This was a pitiful attempt to rise to the occasion in the face of a national tragedy.  If I could see the bad optics of it, I do not understand why his political operatives did not. In fact, they did suspect something. What if people did not bring a lot of things to donate?   To avoid this they went out in the previous evening to Walmart and purchased items to salt the gift giving in order  to guarantee that Mitt would not be standing next to an empty meager table of items.  When I learned this it all appeared even worse.  He was trying to gain  some political point with a cheap trick, a faux act of charity.  It is like dropping a few cents into the cup of a  beggar, when it is within you powers to give much more and even offer him a hand up and take him to lunch as an opportunity to find out if you can do any thing further to help.

What could Mitt Romney have done that would have impressed me?  He could have done what was well within his power to do (he actually hinted at this in his speech) as an example of the best of volunteerism and charity.  He could have "given according to his means" as we were encouraged to do in every Sunday collections of my youth.

He should have announce that he was suspending his political campaigning. He then should have made it clear that as a citizen he supported the President and the national effort.  He should have avoided any a priori criticism of President  Obama.

Romney could have then announced that he made a substantial donation from his own pocket to the efforts of the Red Cross relief.  Say, $500,000 as a down .payment.  Long ago, I learned in church fund raising you begin by finding the wealthiest  member and ask them to give an exemplary  gift or pledge to lead the way. so other might know where they are in the pyramid of givers with the church. With great wealth comes great responsibility.  He could have gone on to say he had instructed several of his staff to help him contact his wealthy friends, who also believe in the American way of  voluntary charity, to give funds at a level where it will hurt at this time of national tragedy.  Perhaps, he could say he would like to see some of the millions being raised in his name be diverted to the relief effort, if legally possible. We certainly could do without a few of the negative ads filled with lies. If Romney has done all or some of this, I would be impressed that he actually believed  that the private sector, (better than government). through acts of charity could respond to national tragedies. It is the "American Way"   that those can afford to give will give selflessly at the level they are able when they see the need..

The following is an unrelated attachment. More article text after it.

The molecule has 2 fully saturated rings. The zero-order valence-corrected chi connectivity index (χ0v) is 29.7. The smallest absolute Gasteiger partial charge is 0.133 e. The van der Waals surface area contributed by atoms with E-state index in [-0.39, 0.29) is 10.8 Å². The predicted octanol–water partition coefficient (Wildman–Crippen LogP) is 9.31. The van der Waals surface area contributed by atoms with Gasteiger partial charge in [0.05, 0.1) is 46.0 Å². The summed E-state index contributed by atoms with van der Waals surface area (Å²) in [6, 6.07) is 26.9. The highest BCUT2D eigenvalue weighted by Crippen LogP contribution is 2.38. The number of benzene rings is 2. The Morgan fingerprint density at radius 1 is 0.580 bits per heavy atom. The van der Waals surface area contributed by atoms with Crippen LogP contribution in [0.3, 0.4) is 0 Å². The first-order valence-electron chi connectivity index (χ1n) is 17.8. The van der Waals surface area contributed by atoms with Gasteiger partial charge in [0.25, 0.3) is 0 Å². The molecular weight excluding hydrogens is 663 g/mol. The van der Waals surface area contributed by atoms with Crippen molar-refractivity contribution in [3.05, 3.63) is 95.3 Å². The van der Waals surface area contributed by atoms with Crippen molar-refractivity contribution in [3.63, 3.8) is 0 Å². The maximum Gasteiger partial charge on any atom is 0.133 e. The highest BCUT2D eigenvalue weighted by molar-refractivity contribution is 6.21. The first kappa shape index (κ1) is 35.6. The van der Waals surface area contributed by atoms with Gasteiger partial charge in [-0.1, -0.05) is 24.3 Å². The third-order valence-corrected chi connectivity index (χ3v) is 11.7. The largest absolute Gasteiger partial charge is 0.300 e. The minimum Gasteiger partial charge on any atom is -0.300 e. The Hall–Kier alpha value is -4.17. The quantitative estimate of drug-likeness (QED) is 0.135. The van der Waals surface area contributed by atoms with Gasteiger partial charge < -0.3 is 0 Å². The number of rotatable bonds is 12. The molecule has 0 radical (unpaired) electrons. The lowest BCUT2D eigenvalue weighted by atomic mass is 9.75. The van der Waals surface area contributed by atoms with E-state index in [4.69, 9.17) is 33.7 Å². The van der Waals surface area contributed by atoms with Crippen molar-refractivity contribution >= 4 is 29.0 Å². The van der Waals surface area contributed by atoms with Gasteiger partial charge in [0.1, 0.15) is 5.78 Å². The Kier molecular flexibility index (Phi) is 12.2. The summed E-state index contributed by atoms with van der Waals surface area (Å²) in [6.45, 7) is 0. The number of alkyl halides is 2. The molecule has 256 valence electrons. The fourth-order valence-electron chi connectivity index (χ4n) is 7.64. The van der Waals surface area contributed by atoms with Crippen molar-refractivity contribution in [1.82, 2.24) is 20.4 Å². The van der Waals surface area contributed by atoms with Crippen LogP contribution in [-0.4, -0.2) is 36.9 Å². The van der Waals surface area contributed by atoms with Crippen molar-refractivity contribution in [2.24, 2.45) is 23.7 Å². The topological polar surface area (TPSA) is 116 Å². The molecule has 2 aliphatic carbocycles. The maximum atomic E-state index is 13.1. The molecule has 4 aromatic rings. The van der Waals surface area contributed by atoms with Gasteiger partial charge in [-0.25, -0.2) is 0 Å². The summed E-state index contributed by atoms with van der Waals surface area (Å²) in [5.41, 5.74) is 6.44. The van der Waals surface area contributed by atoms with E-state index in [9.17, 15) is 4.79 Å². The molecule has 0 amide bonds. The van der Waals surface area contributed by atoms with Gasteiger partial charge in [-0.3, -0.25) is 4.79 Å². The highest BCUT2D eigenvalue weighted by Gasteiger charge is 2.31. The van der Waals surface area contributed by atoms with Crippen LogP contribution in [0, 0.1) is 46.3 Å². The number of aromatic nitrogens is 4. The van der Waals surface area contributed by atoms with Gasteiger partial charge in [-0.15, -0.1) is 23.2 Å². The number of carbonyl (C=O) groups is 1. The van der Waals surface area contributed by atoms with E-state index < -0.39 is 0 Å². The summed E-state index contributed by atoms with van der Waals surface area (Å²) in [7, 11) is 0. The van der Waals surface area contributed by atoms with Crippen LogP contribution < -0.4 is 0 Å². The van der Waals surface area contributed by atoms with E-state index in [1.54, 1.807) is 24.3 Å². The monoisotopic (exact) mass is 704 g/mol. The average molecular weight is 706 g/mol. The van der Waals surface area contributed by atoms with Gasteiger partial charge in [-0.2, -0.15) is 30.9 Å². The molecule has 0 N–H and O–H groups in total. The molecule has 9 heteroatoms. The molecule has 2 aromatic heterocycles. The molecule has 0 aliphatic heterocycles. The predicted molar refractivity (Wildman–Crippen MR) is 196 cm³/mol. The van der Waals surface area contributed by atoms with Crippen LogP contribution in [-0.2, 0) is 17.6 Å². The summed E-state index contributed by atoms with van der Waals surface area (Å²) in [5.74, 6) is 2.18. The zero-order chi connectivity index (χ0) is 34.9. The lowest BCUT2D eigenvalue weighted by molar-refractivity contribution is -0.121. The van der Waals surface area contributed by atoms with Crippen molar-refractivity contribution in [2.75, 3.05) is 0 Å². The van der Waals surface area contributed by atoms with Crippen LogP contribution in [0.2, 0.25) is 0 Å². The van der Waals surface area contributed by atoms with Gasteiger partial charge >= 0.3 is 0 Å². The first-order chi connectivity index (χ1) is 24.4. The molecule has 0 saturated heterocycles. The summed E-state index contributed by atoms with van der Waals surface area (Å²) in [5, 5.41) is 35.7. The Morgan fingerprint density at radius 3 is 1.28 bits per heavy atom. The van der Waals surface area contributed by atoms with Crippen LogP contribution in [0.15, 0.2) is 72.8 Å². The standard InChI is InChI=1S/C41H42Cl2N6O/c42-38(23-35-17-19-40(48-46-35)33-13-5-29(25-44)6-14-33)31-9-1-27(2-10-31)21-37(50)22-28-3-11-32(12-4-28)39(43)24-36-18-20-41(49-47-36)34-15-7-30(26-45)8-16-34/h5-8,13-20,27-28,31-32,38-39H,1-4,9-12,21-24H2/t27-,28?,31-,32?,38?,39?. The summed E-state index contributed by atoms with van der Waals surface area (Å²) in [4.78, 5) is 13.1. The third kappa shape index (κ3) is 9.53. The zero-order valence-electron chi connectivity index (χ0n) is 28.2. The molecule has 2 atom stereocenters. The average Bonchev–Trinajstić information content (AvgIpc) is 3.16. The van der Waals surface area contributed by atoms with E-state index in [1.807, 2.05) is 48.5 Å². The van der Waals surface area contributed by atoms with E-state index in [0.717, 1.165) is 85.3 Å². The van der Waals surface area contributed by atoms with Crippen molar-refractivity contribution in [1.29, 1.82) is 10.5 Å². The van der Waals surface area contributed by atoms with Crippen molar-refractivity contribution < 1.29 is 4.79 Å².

I, of course, disagree with volunteer charity as being the way to solve social and tragic events.  The days of churches or private charities leading the way are gone. Now we pay taxes and expect our governments to serve the public by taking the lead in time of need.

There is a role for private good will as we so often see in times of National and International tragedy. but not to the level that government can respond.. Often though, it does more for the giver that it does for the receiver.The giver feels good and is relieved of the guilt feeling that they are so privileged while others are struggling, even to the point of death from lack of assistance.

At a time when it would have been nice to see, from the many personas of Mitt Romney, the one where he step up and saved the Salt Lake Olympics, we sadly got the hapless Romney making a meager effort at charity which was in fact a cheap political stunt. . "W have a few people hurting" is his assessment. What about the millions of people whose lives have been forever altered and the 300,000 properties destroyed or in need of repair, And, a shoreline disappeared and infrastructure severely damaged?.  His effort seems insincere like a man remote from the struggle of so many people.The image of the man who would be President was much tarnished by this half baked effort at meaningful charity..